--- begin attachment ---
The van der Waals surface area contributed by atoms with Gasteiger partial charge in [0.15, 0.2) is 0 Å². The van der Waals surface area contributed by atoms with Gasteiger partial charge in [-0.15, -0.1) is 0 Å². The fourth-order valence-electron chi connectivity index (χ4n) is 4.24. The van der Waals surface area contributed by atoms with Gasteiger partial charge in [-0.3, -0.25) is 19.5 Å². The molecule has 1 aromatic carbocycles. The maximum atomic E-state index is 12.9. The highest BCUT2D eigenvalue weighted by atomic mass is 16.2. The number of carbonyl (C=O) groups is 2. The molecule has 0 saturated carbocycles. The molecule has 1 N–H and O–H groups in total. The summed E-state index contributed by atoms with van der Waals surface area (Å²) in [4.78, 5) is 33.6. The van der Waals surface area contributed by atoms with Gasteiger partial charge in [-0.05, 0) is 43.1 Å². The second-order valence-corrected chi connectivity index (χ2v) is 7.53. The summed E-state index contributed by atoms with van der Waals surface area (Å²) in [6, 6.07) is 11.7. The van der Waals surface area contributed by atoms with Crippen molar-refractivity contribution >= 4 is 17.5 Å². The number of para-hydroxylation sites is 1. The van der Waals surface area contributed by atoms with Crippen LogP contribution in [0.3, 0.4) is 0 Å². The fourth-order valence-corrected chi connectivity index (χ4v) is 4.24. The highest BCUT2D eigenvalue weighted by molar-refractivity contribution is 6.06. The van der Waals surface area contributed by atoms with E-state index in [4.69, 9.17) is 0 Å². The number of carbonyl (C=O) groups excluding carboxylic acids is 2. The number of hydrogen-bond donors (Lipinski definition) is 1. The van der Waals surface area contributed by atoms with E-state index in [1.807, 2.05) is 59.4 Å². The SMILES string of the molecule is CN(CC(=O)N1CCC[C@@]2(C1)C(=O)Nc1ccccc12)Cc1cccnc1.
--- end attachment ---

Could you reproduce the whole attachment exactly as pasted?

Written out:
The van der Waals surface area contributed by atoms with Gasteiger partial charge in [0.15, 0.2) is 0 Å². The van der Waals surface area contributed by atoms with Gasteiger partial charge in [-0.15, -0.1) is 0 Å². The fourth-order valence-electron chi connectivity index (χ4n) is 4.24. The van der Waals surface area contributed by atoms with Gasteiger partial charge in [-0.3, -0.25) is 19.5 Å². The molecule has 1 aromatic carbocycles. The maximum atomic E-state index is 12.9. The highest BCUT2D eigenvalue weighted by atomic mass is 16.2. The number of carbonyl (C=O) groups is 2. The molecule has 0 saturated carbocycles. The molecule has 1 N–H and O–H groups in total. The summed E-state index contributed by atoms with van der Waals surface area (Å²) in [4.78, 5) is 33.6. The van der Waals surface area contributed by atoms with Gasteiger partial charge in [-0.05, 0) is 43.1 Å². The second-order valence-corrected chi connectivity index (χ2v) is 7.53. The summed E-state index contributed by atoms with van der Waals surface area (Å²) in [6, 6.07) is 11.7. The van der Waals surface area contributed by atoms with Crippen molar-refractivity contribution >= 4 is 17.5 Å². The number of para-hydroxylation sites is 1. The van der Waals surface area contributed by atoms with Crippen LogP contribution in [0.3, 0.4) is 0 Å². The fourth-order valence-corrected chi connectivity index (χ4v) is 4.24. The highest BCUT2D eigenvalue weighted by molar-refractivity contribution is 6.06. The van der Waals surface area contributed by atoms with E-state index in [4.69, 9.17) is 0 Å². The number of carbonyl (C=O) groups excluding carboxylic acids is 2. The number of hydrogen-bond donors (Lipinski definition) is 1. The van der Waals surface area contributed by atoms with E-state index in [1.807, 2.05) is 59.4 Å². The SMILES string of the molecule is CN(CC(=O)N1CCC[C@@]2(C1)C(=O)Nc1ccccc12)Cc1cccnc1.